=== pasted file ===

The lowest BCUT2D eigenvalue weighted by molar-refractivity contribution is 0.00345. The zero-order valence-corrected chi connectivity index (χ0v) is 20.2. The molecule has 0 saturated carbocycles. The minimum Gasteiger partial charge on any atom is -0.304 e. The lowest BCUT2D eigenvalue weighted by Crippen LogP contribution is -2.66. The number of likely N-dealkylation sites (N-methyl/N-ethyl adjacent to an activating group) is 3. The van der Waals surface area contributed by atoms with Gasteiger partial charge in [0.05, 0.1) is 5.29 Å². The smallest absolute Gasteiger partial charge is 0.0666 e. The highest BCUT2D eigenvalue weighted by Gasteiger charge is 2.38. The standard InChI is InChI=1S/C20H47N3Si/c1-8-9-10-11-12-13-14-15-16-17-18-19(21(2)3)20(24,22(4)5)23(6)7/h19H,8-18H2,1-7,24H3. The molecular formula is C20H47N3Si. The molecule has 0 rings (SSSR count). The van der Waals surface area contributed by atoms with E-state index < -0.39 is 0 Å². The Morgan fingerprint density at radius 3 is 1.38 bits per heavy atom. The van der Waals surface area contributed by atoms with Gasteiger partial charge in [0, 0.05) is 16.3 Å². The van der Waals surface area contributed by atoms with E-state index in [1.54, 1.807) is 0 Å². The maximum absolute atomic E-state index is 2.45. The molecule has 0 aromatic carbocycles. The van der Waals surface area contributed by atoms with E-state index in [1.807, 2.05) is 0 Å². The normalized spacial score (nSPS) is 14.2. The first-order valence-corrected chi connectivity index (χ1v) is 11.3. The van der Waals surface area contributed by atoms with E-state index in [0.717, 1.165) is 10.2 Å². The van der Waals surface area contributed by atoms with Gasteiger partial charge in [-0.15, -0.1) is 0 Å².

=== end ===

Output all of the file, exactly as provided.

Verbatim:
The lowest BCUT2D eigenvalue weighted by molar-refractivity contribution is 0.00345. The zero-order valence-corrected chi connectivity index (χ0v) is 20.2. The molecule has 0 saturated carbocycles. The minimum Gasteiger partial charge on any atom is -0.304 e. The lowest BCUT2D eigenvalue weighted by Crippen LogP contribution is -2.66. The number of likely N-dealkylation sites (N-methyl/N-ethyl adjacent to an activating group) is 3. The van der Waals surface area contributed by atoms with Gasteiger partial charge in [0.05, 0.1) is 5.29 Å². The smallest absolute Gasteiger partial charge is 0.0666 e. The highest BCUT2D eigenvalue weighted by Gasteiger charge is 2.38. The standard InChI is InChI=1S/C20H47N3Si/c1-8-9-10-11-12-13-14-15-16-17-18-19(21(2)3)20(24,22(4)5)23(6)7/h19H,8-18H2,1-7,24H3. The molecular formula is C20H47N3Si. The molecule has 0 rings (SSSR count). The van der Waals surface area contributed by atoms with E-state index < -0.39 is 0 Å². The Morgan fingerprint density at radius 3 is 1.38 bits per heavy atom. The van der Waals surface area contributed by atoms with Gasteiger partial charge in [0, 0.05) is 16.3 Å². The van der Waals surface area contributed by atoms with E-state index in [1.54, 1.807) is 0 Å². The maximum absolute atomic E-state index is 2.45. The molecule has 0 aromatic carbocycles. The van der Waals surface area contributed by atoms with E-state index in [1.807, 2.05) is 0 Å². The normalized spacial score (nSPS) is 14.2. The first-order valence-corrected chi connectivity index (χ1v) is 11.3. The van der Waals surface area contributed by atoms with E-state index in [0.717, 1.165) is 10.2 Å². The van der Waals surface area contributed by atoms with Gasteiger partial charge in [-0.15, -0.1) is 0 Å².